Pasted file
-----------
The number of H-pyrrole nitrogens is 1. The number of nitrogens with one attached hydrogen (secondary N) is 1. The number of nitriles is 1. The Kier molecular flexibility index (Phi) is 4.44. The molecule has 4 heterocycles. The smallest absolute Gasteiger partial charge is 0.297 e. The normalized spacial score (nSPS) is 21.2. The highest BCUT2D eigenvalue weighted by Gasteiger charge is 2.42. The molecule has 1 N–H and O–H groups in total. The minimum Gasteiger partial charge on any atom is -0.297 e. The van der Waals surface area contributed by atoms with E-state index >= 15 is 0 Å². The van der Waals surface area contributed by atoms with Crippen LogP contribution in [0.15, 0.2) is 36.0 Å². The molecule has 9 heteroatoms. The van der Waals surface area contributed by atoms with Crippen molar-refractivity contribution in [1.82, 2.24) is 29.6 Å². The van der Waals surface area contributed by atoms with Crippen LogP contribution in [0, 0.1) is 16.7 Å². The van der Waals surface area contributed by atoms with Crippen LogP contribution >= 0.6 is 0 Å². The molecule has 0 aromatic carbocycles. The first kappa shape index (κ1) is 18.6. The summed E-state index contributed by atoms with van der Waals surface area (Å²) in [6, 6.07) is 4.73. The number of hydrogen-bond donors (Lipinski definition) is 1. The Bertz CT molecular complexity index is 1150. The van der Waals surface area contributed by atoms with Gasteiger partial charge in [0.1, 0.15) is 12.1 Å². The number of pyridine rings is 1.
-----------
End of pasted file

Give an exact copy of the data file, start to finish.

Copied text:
The number of H-pyrrole nitrogens is 1. The number of nitrogens with one attached hydrogen (secondary N) is 1. The number of nitriles is 1. The Kier molecular flexibility index (Phi) is 4.44. The molecule has 4 heterocycles. The smallest absolute Gasteiger partial charge is 0.297 e. The normalized spacial score (nSPS) is 21.2. The highest BCUT2D eigenvalue weighted by Gasteiger charge is 2.42. The molecule has 1 N–H and O–H groups in total. The minimum Gasteiger partial charge on any atom is -0.297 e. The van der Waals surface area contributed by atoms with E-state index >= 15 is 0 Å². The van der Waals surface area contributed by atoms with Crippen LogP contribution in [0.15, 0.2) is 36.0 Å². The molecule has 9 heteroatoms. The van der Waals surface area contributed by atoms with Crippen molar-refractivity contribution in [1.82, 2.24) is 29.6 Å². The van der Waals surface area contributed by atoms with Crippen LogP contribution in [0, 0.1) is 16.7 Å². The van der Waals surface area contributed by atoms with Crippen LogP contribution >= 0.6 is 0 Å². The molecule has 0 aromatic carbocycles. The first kappa shape index (κ1) is 18.6. The summed E-state index contributed by atoms with van der Waals surface area (Å²) in [6, 6.07) is 4.73. The number of hydrogen-bond donors (Lipinski definition) is 1. The Bertz CT molecular complexity index is 1150. The van der Waals surface area contributed by atoms with Gasteiger partial charge in [0.1, 0.15) is 12.1 Å². The number of pyridine rings is 1.